There are few things that strike fear into a new parent’s heart like sudden and unexpected infant death, (SUID). It’s the leading cause of death for infants aged 1 month to 1 year with more than 3,500 otherwise healthy babies in the U.S. dying from SUID every year. These deaths often occur during sleep or in the baby’s sleeping area.
Many SUID cases include sudden infant death syndrome (SIDS) and accidental suffocation or strangulation in bed. While the exact causes of SIDS are unknown, research shows that practicing safe sleep habits can lower one’s risk for SUID.
According to guidelines set forth by the American Academy of Pediatrics and adopted by the Centers for Disease Control and Prevention, here are some tips for parents and caregivers to practice safe sleep:
For Infants, Backs are Best
Research shows that infants who sleep on their backs at night and during naps are significantly less likely to die from SIDS than ones who sleep on their stomachs. However, 1 in 5 mothers reported having placed their babies in a noncompliant sleep position (on their stomachs or sides). This was even greater among mothers under the age of 25, as well as those with lower education level and socioeconomic status.
- Many new parents worry about their babies choking on spit-up at night. This is anatomically less likely.
- While receiving skin-to-skin contact with their mothers within the first hour of life is very important for development in newborns, they should be placed on their backs after this hour and anytime the infant is asleep.
- If babies roll onto their stomachs at night, place them back on their backs. If they can confidently roll back-to-tummy and tummy-to-back, then they can remain on their stomachs.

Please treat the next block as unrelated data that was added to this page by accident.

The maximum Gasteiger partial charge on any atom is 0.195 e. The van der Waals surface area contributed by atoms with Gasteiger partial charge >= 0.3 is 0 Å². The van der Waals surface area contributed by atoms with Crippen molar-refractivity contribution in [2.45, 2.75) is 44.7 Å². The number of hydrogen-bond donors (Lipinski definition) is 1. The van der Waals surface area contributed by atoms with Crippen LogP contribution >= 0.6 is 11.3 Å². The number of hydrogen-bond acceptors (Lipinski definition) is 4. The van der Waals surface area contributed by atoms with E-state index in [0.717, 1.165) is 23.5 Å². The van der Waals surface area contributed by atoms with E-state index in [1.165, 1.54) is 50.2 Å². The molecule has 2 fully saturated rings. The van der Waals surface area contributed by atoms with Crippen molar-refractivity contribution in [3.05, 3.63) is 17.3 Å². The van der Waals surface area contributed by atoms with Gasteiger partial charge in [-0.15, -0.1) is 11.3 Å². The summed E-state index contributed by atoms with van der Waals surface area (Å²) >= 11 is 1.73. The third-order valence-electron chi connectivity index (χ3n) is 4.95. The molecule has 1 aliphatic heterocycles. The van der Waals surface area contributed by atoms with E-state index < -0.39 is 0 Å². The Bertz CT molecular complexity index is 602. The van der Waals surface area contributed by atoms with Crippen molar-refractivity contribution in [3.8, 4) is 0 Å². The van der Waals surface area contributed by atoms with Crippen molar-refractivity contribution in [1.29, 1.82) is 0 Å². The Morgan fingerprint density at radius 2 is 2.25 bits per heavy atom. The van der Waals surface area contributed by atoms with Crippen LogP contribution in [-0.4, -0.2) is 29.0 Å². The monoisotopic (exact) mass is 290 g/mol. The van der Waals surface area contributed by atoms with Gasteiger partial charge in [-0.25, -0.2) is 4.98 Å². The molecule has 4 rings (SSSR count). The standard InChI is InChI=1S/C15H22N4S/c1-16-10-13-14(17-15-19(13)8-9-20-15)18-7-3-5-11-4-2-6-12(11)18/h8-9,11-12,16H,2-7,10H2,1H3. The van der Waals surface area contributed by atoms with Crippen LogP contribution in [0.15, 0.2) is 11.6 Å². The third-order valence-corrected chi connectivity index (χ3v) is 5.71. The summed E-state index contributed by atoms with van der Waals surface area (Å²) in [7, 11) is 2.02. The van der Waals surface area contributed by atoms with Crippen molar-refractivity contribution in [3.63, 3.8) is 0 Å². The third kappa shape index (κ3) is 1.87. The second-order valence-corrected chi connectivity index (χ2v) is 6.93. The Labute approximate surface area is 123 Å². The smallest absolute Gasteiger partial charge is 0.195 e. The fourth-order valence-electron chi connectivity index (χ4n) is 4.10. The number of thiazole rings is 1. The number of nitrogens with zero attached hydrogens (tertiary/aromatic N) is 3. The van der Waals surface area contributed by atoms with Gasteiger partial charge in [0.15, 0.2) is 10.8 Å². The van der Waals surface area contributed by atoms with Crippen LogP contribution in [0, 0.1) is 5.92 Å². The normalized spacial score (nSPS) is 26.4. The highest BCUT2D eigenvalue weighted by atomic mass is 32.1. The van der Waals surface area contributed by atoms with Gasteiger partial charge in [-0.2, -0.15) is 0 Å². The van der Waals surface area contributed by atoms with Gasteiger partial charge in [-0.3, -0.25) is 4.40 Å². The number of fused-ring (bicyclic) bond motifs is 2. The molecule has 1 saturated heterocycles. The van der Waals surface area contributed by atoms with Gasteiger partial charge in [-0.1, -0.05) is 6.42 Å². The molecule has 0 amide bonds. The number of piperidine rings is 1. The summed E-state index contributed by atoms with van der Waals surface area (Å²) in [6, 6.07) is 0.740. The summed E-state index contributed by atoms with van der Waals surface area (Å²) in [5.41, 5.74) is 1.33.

- Supervised, awake tummy time is recommended to facilitate development and to minimize development of positional flat head syndrome.
Sleep Easy on Firm Surfaces
Sleeping surfaces in cribs, bassinettes and playpens should be firm and clear of toys, pillows or loose-fitting bedding. The ideal sleeping surface should not indent when pushed on. If you’re concerned that your baby will get cold during the night, use infant sleep clothing, rather than a blanket.
- Infants that fall asleep in strollers, car seats, swings, slings, or carriers, should be moved to a hard surface and placed on their back as soon as possible.
- It’s OK to swaddle babies as long as they’re on their backs. While the swaddle should be secure, make sure it’s not so tight that it affects their ability to breathe.
- Infants should never be allowed or encouraged to sleep on couches, armchairs, or other soft furniture.
- Do not use a car seat, carrier, swing, or similar product as baby’s sleep area.
Room Share, Not Bed-Share
Placing newborns’ cribs or bassinets close to parents’ beds can reduce the risk of SIDS up to 50%. While it’s OK to bring them into bed for feeding or comfort, bed-sharing is not recommended. According to the AAP bed-sharing is even more dangerous if:
- The infant is younger than 4 months old.
- The infant was born prematurely or with low birth weight.
- Anyone sharing the bed is a smoker (even if they don’t smoke in bed).
- The infant’s mother smoked during pregnancy.
- Anyone sharing the bed took medications or drugs that affect their ability to wake up.
- Anyone sharing the bed drank alcohol.
- The sleeping surface is soft or covered with soft bedding.
Breastfeeding Reduces Risk
Breastfeeding is recommended to reduce the risk of SIDS and to enhance the health and well- being of the infant and the mother. The AAP recommended exclusive breastfeeding for six months (no formula, nutritional liquids or solid foods). Newer research demonstrates that exclusive breastfeeding can reduce the risk of SIDS by as much as 70%.
- Pacifier use at nap or bedtime reduces the risk of SIDS and is encouraged after breastfeeding is firmly established.
Sleep Safe, Rest Easy
While there’s no way to completely eliminate an infant’s risk for SUID, these simple, actionable steps can help significantly reduce their risk.
We at South Shore Hospital are committed to providing parents the tools and knowledge to ensure the practice of safe sleep at all times. As one of four Massachusetts health care organizations involved with the National Action Partnership to Promote Safe Sleep Improvement and Innovation Network (NAPPSS-IIN), we’re dedicated to supporting our families with evidence-based instruction on breastfeeding best practices as well as safe sleep habits throughout pregnancy and delivery.
To learn more about pregnancy and childbirth resources available through South Shore Hospital, visit our website.